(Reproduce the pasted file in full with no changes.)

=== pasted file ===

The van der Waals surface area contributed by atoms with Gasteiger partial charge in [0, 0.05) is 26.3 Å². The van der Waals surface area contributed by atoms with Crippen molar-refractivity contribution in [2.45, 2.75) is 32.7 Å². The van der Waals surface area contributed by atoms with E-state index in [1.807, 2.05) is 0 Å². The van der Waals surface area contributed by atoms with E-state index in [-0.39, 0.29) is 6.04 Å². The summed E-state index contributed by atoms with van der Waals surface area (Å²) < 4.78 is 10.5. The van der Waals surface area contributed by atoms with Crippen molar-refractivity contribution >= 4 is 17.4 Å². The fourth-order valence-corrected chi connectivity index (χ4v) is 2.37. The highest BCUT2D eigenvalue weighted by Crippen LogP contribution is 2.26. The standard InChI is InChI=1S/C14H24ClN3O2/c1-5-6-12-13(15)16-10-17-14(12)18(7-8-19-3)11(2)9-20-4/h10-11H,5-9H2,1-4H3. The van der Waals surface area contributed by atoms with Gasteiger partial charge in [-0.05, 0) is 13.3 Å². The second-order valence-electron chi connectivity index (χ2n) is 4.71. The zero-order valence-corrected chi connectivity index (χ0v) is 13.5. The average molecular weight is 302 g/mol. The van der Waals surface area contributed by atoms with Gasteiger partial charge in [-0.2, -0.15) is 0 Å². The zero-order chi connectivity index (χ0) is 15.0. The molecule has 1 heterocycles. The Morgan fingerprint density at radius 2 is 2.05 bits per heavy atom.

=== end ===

The van der Waals surface area contributed by atoms with Gasteiger partial charge in [0, 0.05) is 26.3 Å². The van der Waals surface area contributed by atoms with Crippen molar-refractivity contribution in [2.45, 2.75) is 32.7 Å². The van der Waals surface area contributed by atoms with E-state index in [1.807, 2.05) is 0 Å². The van der Waals surface area contributed by atoms with E-state index in [-0.39, 0.29) is 6.04 Å². The summed E-state index contributed by atoms with van der Waals surface area (Å²) < 4.78 is 10.5. The van der Waals surface area contributed by atoms with Crippen molar-refractivity contribution >= 4 is 17.4 Å². The fourth-order valence-corrected chi connectivity index (χ4v) is 2.37. The highest BCUT2D eigenvalue weighted by Crippen LogP contribution is 2.26. The standard InChI is InChI=1S/C14H24ClN3O2/c1-5-6-12-13(15)16-10-17-14(12)18(7-8-19-3)11(2)9-20-4/h10-11H,5-9H2,1-4H3. The van der Waals surface area contributed by atoms with Gasteiger partial charge in [-0.05, 0) is 13.3 Å². The second-order valence-electron chi connectivity index (χ2n) is 4.71. The zero-order valence-corrected chi connectivity index (χ0v) is 13.5. The average molecular weight is 302 g/mol. The van der Waals surface area contributed by atoms with Gasteiger partial charge in [-0.2, -0.15) is 0 Å². The zero-order chi connectivity index (χ0) is 15.0. The molecule has 1 heterocycles. The Morgan fingerprint density at radius 2 is 2.05 bits per heavy atom.